Friday, March 15, 2013

Life In The Land Of The Muzzled

When Hugo Chavez died last week, Stephen Harper said, “At this key juncture, I hope the people of Venezuela can now build for themselves a better, brighter future based on the principles of freedom, democracy, the rule of law and respect for human rights.” Mr. Harper likes to lecture the world on the meaning of democracy.

But the Toronto Star reports that, among the world's scientists, Canada's lectures ring hollow. They know that when it comes to freedom of speech -- one of the cornerstones of democracy -- Canada is full of hot air:

But one researcher with well over a decade of experience in the civil service, who asked to remain anonymous because he said both management and his union have told him he could face penalties for speaking out publicly, called the situation “absolutely embarrassing.”

“All of my colleagues around the world know about this, and they simply can’t understand what is going on in Canada,” the scientist said.

And the people who populate our newsrooms also know what is going on:

Newsrooms nationwide are familiar with the unusual restrictions Canadian government scientists face when attempting to communicate their work.

For a story last December on how climate change is affecting the Arctic and Antarctic, The Star contacted scientists at NASA, Environment Canada and Natural Resources Canada.
Emails to the U.S. government scientists were personally returned, usually the same day and with offers to talk in person or by phone.

Emails sent to Canadian government scientists led to apologetic responses that the request would have to be routed through public relations officials. Public relations staff asked for a list of questions in advance, and then set boundaries for what subjects the interview could touch upon. Approval to interview the scientists was given days later. In all cases, a PR staffer asked to listen in on the interviews.

Federal Information Commissioner Suzanne Legault is about to take up the issue. Like Kevin Page, the retiring Parliaamentary Budget Officer, she will probably get no cooperation from the Harper government. But this story has moved beyond Canada. And you can bet there are sources outside this country who will give Legault and earful.

The rest of the world is beginning to cotton on to how things work in The Land of the Muzzled.


thwap said...

Disgraceful. We're like the Roman Senators who grovelled before Tiberius, compelling him to mutter "Men fit to be slaves."

Owen Gray said...

It's all a power trip, thwap. They get their kicks from watching people bow and scrape before them.

e.a.f. said...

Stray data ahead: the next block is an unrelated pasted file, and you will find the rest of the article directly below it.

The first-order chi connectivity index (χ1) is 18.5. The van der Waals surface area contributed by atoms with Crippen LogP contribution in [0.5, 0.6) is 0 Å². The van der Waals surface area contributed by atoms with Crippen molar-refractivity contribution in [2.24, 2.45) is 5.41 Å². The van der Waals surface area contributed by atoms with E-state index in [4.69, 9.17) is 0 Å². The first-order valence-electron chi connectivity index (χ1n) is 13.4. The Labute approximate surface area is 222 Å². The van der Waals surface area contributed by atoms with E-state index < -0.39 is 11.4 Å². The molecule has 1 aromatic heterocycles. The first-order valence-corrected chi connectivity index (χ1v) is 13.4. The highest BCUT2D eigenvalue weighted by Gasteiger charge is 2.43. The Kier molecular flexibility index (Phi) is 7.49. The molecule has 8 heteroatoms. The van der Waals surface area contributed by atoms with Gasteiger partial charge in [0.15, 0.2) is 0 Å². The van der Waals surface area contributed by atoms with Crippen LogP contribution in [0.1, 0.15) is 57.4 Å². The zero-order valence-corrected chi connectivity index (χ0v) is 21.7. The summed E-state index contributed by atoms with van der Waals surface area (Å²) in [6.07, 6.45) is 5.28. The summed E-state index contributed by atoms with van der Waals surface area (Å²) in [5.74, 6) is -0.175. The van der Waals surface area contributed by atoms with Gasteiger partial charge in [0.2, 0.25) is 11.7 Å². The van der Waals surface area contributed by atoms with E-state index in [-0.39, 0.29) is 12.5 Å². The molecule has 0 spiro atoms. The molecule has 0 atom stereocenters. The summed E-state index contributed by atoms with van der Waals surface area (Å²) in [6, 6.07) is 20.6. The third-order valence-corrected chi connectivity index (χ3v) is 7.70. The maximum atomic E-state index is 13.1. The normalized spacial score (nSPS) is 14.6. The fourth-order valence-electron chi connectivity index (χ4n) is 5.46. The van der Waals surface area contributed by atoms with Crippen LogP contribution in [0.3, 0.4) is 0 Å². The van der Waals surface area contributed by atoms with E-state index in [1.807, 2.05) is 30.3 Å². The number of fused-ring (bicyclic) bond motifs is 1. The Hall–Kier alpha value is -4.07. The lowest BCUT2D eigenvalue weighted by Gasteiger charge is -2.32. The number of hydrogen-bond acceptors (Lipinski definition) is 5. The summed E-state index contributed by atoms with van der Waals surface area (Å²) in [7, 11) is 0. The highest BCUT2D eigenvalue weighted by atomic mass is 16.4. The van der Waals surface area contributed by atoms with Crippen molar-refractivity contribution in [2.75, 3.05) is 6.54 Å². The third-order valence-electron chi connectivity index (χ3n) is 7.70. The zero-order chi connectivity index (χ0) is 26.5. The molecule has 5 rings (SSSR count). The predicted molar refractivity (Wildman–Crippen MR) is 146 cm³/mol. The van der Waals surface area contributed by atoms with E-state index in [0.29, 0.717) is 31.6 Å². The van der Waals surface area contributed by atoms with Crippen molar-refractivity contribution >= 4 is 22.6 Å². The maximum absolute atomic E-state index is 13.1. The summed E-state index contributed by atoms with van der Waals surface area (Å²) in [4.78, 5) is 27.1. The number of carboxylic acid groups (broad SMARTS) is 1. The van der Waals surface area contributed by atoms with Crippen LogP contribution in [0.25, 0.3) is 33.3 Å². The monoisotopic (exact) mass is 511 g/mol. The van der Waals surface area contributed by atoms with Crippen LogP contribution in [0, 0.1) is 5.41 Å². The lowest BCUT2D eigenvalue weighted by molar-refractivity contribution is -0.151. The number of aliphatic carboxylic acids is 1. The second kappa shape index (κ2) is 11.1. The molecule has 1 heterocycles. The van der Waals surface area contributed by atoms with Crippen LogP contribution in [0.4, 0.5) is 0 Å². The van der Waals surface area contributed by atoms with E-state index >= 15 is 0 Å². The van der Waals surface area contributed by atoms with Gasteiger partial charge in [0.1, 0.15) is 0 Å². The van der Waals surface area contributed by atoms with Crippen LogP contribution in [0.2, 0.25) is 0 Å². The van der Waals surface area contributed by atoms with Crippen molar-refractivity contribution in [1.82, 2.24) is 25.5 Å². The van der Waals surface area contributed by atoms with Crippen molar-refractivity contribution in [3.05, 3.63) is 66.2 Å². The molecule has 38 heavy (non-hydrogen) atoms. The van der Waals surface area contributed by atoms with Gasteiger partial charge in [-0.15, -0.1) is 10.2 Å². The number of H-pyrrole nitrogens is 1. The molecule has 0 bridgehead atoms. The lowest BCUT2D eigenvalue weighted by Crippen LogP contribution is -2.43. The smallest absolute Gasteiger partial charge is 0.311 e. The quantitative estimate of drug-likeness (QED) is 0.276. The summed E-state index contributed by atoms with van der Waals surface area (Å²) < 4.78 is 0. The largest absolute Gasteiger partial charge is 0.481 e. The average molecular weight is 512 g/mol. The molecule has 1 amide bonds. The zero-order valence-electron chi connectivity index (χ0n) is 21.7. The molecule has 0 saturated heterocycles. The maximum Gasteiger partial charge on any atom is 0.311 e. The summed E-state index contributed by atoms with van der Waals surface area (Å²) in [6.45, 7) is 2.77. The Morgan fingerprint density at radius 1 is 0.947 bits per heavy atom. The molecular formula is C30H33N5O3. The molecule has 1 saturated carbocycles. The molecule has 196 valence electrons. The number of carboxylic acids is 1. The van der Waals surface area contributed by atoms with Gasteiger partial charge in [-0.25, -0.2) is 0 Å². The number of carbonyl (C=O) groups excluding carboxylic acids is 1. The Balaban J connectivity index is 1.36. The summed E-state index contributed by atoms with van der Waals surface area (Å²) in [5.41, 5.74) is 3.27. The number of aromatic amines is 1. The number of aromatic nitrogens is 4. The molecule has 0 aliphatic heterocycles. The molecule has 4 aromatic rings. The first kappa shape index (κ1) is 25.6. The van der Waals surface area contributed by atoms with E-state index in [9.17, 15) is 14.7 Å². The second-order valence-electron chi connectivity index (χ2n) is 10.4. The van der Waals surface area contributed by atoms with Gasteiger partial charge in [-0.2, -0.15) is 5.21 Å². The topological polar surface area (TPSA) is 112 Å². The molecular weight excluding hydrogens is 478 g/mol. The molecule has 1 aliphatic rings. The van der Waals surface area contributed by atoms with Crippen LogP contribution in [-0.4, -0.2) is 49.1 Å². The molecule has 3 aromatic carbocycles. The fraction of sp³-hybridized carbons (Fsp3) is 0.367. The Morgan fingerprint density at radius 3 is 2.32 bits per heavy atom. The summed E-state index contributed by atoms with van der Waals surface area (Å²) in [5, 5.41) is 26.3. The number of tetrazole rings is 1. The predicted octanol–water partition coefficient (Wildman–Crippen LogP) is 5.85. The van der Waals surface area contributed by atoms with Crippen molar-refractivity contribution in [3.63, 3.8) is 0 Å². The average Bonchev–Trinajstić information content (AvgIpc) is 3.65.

it isn't just the bowing and scraping. Knowledge is power. that is why stevie slime and the slimers don't want any information getting out. This will continue until the voters get rid of them. Canada will continue to slide into the status of one of those countries which appears to be "free" but isn't because of the lack of information.

Canada actually opposed the U.S.A. and Russia in the polar bear debate. Russia and the U.S.A. wanted a more endangered status for the bears, Harper didn't. None of this gets out into the main stream media which most people rely on for news. Most news these days comes through blogs and small independant newspapers.

Owen Gray said...

Not only does Harper sit on information, e.a.f. He also has an unofficial alliance with most of the newspapers in this country.

Their motto is not "all the news that's fit to print." It's "all the news the government allows."

Fightfordemocracy said...

I'm sorry for the scientists - how can they be scientists without publishing? I suppose the younger ones will go abroad.

I'm sorry for Canada too. The MSM are sounding more and more unreal. I heard on the internet that Harper is planning a net of about thirty small nuclear reactors in the tar sands, to power further expansion. I didn't believe it and thought the source unreliable but in fact the University of Saskatchewan is researching exactly this project. This should be in the MSM and we should be discussing it with intense interest but I suppose it is one of the scientific projects we are not supposed to know about.

Owen Gray said...

It's certainly a bizarre story, Fighting. Unfortunately, it's all too believable.

Harper's arrogance and hypocrisy are stunning. He's now accusing Mulcair of treason for not supporting the Keystone Pipeline on a trip to the U.S. He fails to note that he disagreed loudly with Chretien's decision to not support the invasion of Iraq -- and said so when he visited the U.S.

Knowing how that adventure turned out, you would think he would not get too exorcised about Mulcair. But he's not smart enough to understand that discretion is the better part of valor.

Holly Stick said...

They aren't just muzzling scientists; now federal archivists and librarians as well:

Owen Gray said...

I just read about the librarians today. Apparently, the Harperites are requiring them to sign a loyalty oath.

How will they punish non-compliance? Establish a gulag?

Michael Taylor said...

This is an important story ... NO previous government has ever attempted this degree of control of science in the service of the public good. This is non-partisan information paid for by tax payers and must not be controlled by idealogues. The only good news is that Harper is clearly demonstrating what a control freak he is and i is not a pretty sight.

Owen Gray said...

Anyone with a modicum of intelligence can see the Soviet style control that Harper enforces on his caucus and the civil service, Michael.

Such men are dangerous.